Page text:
Page  00000003 and instrument-based interface, allowing both the global and minute note-level control. Playing even just one track can be an error prone task, and thus we suggest the concept of air-playing. For example, the instrument-based part of the interface is basically a virtual piano keyboard: the user simply needs to continuously tap (for each note of the melody) on the interface. We feel that a tap would be the simplest and most natural interface for this particular task. A special sensor that detects the user's tap and its intensity has been designed for this purpose. As the sensor is built based on detecting vibration, the tap can be sensed within a wide range from where the sensor is located, and enlarges the control range significantly. We assume that in a multi-track musical score, there is one track, which we call the "Driving" track that represents the main melody (the other tracks are called the "Supporting" tracks), and this is the track (unless the user wants to control some other track) the user controls. As the notes in the Driving track are played upon finger taps (sent as MIDI notes to the sound processing hardware in real-time), all other notes from the supporting tracks that must be played until before the next melody note are played at the current tempo. The information display must be directly be driven by the elements controlled by the proposed interface for better controllability; and it must display both global properties (e.g. tempo/expression) and individual note level information. We call this the '"orre spondence" requirement. Even with this requirement, there may be thousand ways of visualizing and displaying music. We propose to use three dimensional motion as the main theme of the display. This is based on the literatures that report the existence of the human's internal representation of music in motion form, called the "inner motion", used for both music interpretation and performance [Repp 93, Epstein 95]. Therefore, a given music is visualized graphically but juxtaposed with the necessary musical information and metaphorical motion models in hopes of striking a chord with the human's internal motion-based music representation. 4. The Experiment 4.1 Testbed Design Our final design of the VME employs two handed interface, where the dominating hand controls the music progression and individual note volume through finger tapping (air piano playing) of the major melodic track, and the other hand controlling the global tempo through a simple squeeze/unsqueeze gesture. We believe that the "air piano playing" interface is quite simple and easy to use and offers the sense of direct control and presence through the passive haptic feeling. The squeezing metaphor is based on the human's sense of proprioception (i.e. finger joints), and requires minimal cognitive load in the midst of simultaneous control of music progression and expression control by the dominating hand. The visual display uses a roller-coaster metaphor that 'inoves" according to the notes and expression of the music being progressed and varied by the user. The visualization shows note intensities, note frequencies and overall volume and tempo. In Figure 2, the squares represent the intensity and pitch of each melody note. The bars at the right and left end show the current volume and tempo. Figure 2: Visualization used in the VME Testbed. 4.2 The Task The experiment attempts to compare the controllability of the proposed mixed interface to either just instrument-based or conductor-based approach. Whether to provide visualization (with information correspondence) or not was another variable in measuring the controllability of the system. The automatic accompaniment is required, by design, for the proposed mixed, and, for a fair comparison, this resulted in total of 8 system configurations to be tested as seen in Table 1. A total of 21(18 men, 3 women subjects participated in the study and every participant went through eight experiments with random order. Instrument-based One No Exp 1 Exp 2 Conductor-based One No Exp 3 Exp 4 Conductor-based One Yes Exp 5 Exp 6 Instrument Two Yes Exp 7 Exp 8 Conductor based Table 1: The Experiment Design. The task given the subject was to perform a very simple tune ("twinkle twinkle little star") in six different styles: in a normal mode, in a tempo two times slower, in a tempo two times faster, with half the intensity, with twice the intensity, with an alternating tempo (slow and fast) and with an alternative intensity (strong and weak). The task order was randomly given to each participant. The tune of "twinkle" was chosen since virtually everyone is familiar with it. Quantitative performance data (e.g. note timing, tempo, intensity) were collected to indirectly evaluate how well the subject followed the playing instructions. In addition, participants were given questionnaire asking about their interests and task difficulty. 4.3 Results As we expected, instrumental gesture was adequate for both fine (note level) control of tempo and volume control. On the other hand, conductor based interface allows a smoother transition between different control phases. The mixed approach is shown to combine the merits of both approaches without significant performance degradation that may be expected due to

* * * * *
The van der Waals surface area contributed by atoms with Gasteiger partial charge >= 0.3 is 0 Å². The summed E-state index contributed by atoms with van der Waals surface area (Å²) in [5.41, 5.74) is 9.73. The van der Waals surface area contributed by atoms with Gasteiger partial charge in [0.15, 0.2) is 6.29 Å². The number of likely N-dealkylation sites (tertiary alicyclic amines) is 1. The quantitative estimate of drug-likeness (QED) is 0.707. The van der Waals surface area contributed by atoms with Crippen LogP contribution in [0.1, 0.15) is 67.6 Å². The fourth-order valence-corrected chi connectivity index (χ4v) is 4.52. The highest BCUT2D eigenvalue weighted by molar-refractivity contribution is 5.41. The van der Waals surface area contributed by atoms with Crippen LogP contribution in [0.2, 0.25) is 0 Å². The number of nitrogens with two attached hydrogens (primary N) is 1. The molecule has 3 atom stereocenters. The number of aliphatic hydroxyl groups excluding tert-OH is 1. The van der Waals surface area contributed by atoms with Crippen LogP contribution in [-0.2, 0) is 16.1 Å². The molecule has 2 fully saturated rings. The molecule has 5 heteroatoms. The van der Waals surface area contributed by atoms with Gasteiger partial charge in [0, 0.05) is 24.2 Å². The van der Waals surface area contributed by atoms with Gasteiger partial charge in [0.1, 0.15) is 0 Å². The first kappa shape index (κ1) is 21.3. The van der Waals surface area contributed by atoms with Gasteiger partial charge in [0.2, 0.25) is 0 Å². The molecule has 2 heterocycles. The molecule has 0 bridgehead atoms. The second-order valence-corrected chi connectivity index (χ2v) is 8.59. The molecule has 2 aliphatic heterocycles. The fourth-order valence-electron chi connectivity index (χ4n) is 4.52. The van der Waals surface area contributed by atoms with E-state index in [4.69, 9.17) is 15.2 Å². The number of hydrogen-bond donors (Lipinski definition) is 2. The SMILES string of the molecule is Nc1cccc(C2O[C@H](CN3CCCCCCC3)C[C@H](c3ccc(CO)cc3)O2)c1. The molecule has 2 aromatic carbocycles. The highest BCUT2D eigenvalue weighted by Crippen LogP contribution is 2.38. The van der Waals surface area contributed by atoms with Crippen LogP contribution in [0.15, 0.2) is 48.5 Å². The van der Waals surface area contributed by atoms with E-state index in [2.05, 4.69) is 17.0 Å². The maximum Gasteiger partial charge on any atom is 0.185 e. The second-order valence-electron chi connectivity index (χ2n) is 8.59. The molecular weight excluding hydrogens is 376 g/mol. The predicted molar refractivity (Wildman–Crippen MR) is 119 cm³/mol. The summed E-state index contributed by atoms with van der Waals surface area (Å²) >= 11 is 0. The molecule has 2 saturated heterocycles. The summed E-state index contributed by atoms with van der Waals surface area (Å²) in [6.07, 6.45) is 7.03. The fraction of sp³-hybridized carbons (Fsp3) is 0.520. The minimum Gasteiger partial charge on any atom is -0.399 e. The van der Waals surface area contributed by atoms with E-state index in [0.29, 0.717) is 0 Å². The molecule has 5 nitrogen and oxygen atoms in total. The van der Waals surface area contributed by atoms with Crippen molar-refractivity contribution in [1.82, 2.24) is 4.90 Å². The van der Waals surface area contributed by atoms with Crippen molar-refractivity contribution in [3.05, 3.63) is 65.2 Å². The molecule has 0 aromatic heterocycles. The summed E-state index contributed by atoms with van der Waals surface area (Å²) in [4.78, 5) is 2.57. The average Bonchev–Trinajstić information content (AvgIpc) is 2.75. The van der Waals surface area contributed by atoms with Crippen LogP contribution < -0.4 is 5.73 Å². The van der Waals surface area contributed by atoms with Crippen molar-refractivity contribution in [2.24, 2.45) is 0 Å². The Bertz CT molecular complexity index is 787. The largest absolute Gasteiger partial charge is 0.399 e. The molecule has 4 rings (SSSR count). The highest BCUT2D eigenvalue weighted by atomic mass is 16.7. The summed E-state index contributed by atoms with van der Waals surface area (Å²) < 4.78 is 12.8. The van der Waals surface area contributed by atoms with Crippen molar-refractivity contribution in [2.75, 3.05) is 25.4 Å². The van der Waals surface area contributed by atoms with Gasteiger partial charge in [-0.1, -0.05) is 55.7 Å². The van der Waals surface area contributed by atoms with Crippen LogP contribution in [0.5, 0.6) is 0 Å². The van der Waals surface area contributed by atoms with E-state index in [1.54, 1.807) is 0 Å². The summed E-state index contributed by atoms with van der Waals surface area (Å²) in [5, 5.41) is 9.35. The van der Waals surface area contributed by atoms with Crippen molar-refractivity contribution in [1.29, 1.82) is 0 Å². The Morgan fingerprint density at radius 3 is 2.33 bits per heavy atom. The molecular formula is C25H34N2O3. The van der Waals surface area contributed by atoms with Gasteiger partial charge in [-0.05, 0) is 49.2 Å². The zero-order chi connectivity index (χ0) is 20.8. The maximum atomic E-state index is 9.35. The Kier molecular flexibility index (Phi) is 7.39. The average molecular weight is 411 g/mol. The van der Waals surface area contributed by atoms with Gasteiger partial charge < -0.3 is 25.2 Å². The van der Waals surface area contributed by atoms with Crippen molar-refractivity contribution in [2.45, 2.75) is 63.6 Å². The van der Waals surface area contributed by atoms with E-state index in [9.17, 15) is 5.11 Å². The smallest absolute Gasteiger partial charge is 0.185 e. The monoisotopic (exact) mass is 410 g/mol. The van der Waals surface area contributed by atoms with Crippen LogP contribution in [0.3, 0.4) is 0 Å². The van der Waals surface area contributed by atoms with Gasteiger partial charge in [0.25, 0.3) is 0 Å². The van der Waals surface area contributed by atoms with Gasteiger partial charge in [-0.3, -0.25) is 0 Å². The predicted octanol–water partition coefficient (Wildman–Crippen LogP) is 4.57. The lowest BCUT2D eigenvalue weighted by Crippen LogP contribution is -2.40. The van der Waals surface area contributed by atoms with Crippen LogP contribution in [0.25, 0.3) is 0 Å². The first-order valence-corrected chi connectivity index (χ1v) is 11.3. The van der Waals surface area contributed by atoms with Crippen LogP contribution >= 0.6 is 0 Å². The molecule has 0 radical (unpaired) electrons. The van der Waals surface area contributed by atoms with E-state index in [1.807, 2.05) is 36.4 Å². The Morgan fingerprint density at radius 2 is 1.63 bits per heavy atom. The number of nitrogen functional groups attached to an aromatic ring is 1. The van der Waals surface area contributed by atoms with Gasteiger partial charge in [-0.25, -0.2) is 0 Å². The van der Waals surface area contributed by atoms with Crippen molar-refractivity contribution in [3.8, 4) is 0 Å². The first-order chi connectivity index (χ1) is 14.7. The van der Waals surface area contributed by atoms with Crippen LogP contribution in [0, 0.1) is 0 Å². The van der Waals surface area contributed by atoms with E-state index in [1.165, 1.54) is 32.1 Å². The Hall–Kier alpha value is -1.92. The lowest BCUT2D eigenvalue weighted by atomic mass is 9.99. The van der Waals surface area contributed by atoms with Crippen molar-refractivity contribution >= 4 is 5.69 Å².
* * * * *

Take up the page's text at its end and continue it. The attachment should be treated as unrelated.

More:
Page  00000004 the increased cognitive load (i.e. using both hands (See Figure 3). ~~-: ~ ~~: -s NAl m Vkslum 14 40 IS0I,e Figure 3: The Target Performance (above) and the Performance of the Mixed Interface (below). When using the conductor-based interface, subjects were affected by the existence of visualization more greatly than the subjects who used instrument-based interface. It was also found that conductor-based interface generated more interests from the users and users felt it to be relatively easier to use (See Figure 4). Thus, we conjecture that users of conductor-based interface have more cognitive room to concentrate on the visualization and thus are more affected by it. However, for tempo control, users of all interfaces seem to ignore the tempo information displayed through the visualization and use their own scale, for instance, all of the users consistently increased the tempo by only 50 % when instructed to double it. Interestingly this was not the case for volume control. 5. Summary and Future Work In this paper, we have presented a model of VME, and proposed some of its design requirements. As one of the prerequisite of the proposed design requirements is a highly controllable and easy to use interface and simplified task model, we propose a two handed mixed interface that employs both conductor and instrumental based interface. The music performance task is simplified by use simply having to "tap" on the right note for the main melody only (or the "Driving Track"). Our experimental results confirm that our interface produced a fairly controllable system in both its resolution and number of control parameters. Other interesting results also surfaced from our study. We plan to continue to test and confirm the effect of presence, the other hypothesized design requirements, using our basic VME design. Figure 4: Difficulty and User Interests of the Interfaces. Acknowledgement This project has been supported in part by the Ministry of Information and Communication and Electronics and Telecommunication Research Institute (ETRI) of Korea. References [1] EPSTEIN, D., Shaping Time. Schirmer Books, 1995. [2] REPP, B., Music as Motion: A Synopsis of Alexander Truslit's (1938) Gestaltung und Bewegung in der Musik. Psychology of Music, 1993. [3] PRESSING, Cybernetic issues in interactive performance systems. Computer & Graphics, 18(5), 1994. [4] DISCUSSION GROUP ON GESTURE RESEARCH IN MUSIC, Documentation available on the web at http://www.ircam.fr/equipes/analysesynthese/wanderle/Gestes/ Externe/index.html, 1999. [5] Kim and Hwang, Musical Motion: A Medium for Uniting Visualization and Control of Music in the Virtual Environment, VSMM 99, 1999 [6] N. Durlach and M. Slater. Presence in Shared Virtual Environments and Virtual Togetherness. Presented at the BT Workshop on Presence in Shared Virtual Environments, June 1998 [7] M. Slater, V. Linakis et al. Immersion, Presence, and Performance in Virtual Environments: An Experiment with Tri-Dimensional Chess, ACM Virtual Reality Software and Technology(VRST), 1996 [8] J. Steuer. Defining Virtual Reality: Dimensions Determining Telepresence. Journal of Communication, 42(4):73-93, 1992 [9] T.B Sheridan. Musings on Telepresence and Virtual Presence. Presence, Teleoperators, and Virtual Environments. 1:120-125. 1992